While exploring the artworks in the Hungarian Collection, I stumbled upon a relief depicting two workers in a machine factory that had the logo of Skoda Auto in the bottom left. The logo immediately caught my attention because of my interest in cars and automobile racing. As a result, I started to research Skoda’s history and explore Eastern Europe’s automotive landscape under Communism.
During the Cold War, countries under the Warsaw Pact emphasized the need for industrialization as a way to move society forward. The Hungarian government, for example, promoted industrial and agrarian reform in order to advance national identity through communist ideology. Manufacturing companies like Skoda Auto benefitted from the command economy because it gave them access to a larger pool of workers. Furthermore, this philosophy also allowed Eastern bloc countries to take pride in the products they produced and encouraged the proletariat to see the value of hard work and its importance in modernization. Their presence in artworks validates the importance of the people who represented the backbone of communist society. Reliefs like the Skoda Machine Factory Wall Decoration (above) exemplify the people’s ability to help their nation move forward through working together as a collective.
Skoda Machine Factory Wall Decoration depicts two factory workers manufacturing parts for a car. The iron relief highlights the importance of industrialization to the eastern bloc as a way to progress to the same level as their western counterparts. At the same time, the object illustrates the high quality goods made in the Eastern bloc by emphasizing the ability of Skoda to create excellent vehicles that rivaled those from Western Europe, the United States and Japan. Furthermore, the piece affirms the fast pace of industrialization in eastern bloc nations through the products they produced.
Founded in 1895, Skoda is a Czech car manufacturer that began as a producer of bicycles. During the Cold War, Skoda was the only automobile marquee that marketed its products in both the eastern and western blocs. The company manufactured its cars, buses, trains, and locomotives in the former Czechoslovakia and Hungary. Under Communism, however, the process of developing new products changed, causing Skoda to “reuse and recycle” parts from older models and sell them as “all-new” products. This became evident in the 1980s when
Skoda’s cars fell behind with technology that dated back to the 1960s. Nevertheless, unlike car makers in the Eastern bloc such as Trabant and Lada, Skoda maintained its reputation for producing reliable automobiles, allowing it to continue selling cars in both Eastern and Western Europe. In 1952, Skoda’s 1200 models became the first cars exported to East Germany, selling 8,000 examples in various body styles. They followed up with the Octavia line at a cost of 15,000 marks, which sold 70,000 examples, and the Felicia convertible, which commanded 19,000 marks from 1954 to 1971. By the 1960s, Skoda began manufacturing vehicles with engines in the rear that sold for 15,000 Marks. During the 1970s, Skoda developed the S 100 model, which cost between 16,000 to 23,000 Marks depending on body style, selling some 400 examples in East Germany. The 1980s saw Skoda develop the S105, S120, S130 and S135 models, which continued a rear engine design and commanded around 20,000 Marks. The models from the 1950s to the 1980s were the first Skoda vehicles to use the names “Rapid,” “Favorit,” and “Octavia” that the brand continues to use today for its contemporary product offerings.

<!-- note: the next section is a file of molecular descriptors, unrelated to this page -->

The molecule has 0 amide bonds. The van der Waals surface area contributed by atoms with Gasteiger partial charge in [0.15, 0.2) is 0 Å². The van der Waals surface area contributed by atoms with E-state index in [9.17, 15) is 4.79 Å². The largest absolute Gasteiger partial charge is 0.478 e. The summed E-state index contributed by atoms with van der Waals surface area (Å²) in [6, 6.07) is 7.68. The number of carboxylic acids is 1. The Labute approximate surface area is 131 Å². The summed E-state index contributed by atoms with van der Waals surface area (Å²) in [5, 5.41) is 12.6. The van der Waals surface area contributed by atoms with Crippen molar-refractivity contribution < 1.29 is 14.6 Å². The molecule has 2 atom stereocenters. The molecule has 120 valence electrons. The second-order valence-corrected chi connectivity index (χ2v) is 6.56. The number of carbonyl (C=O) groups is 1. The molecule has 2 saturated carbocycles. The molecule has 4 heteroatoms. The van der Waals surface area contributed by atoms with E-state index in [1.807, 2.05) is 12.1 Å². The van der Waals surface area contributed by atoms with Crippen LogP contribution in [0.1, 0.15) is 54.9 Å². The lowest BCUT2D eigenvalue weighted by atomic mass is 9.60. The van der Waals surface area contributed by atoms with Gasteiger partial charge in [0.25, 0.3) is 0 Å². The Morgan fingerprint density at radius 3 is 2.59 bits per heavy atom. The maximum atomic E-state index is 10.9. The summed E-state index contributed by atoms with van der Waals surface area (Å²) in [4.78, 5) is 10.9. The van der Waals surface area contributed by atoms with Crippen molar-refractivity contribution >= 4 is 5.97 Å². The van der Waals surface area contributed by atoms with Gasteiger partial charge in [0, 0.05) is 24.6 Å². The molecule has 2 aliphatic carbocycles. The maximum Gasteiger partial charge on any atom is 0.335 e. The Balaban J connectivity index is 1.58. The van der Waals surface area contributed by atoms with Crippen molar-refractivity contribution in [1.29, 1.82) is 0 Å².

After the fall of the Soviet Union, Skoda became part of the Volkswagen (VW) Group, which gave the company access to new technologies and innovations developed by their parent and partner companies. Throughout the 1990s and 2000s, Skoda built its automobiles using platforms and technologies co-developed with VW Group companies such as Audi and Volkswagen. Positioned as a competitor to Fiat, Toyota, Ford and Opel, Skoda kept its reputation for building quality cars for the people and became a transnational company, selling its vehicles in Europe, Asia, Africa, South American and Australia.
The association with Volkswagen also allowed Skoda to resume its participation in motorsport particularly in rally events where it had competed since the 1960s. Skoda began competing in the World Rally Championship in the 1990s under Skoda Motorsport, funding various teams and companies with modern automobiles and engines to build race cars. Furthermore, the alliance with the Volkswagen Group allowed Skoda to offer performance-minded cars under the “RS and “vRS” monikers.
– Stefan Ogbac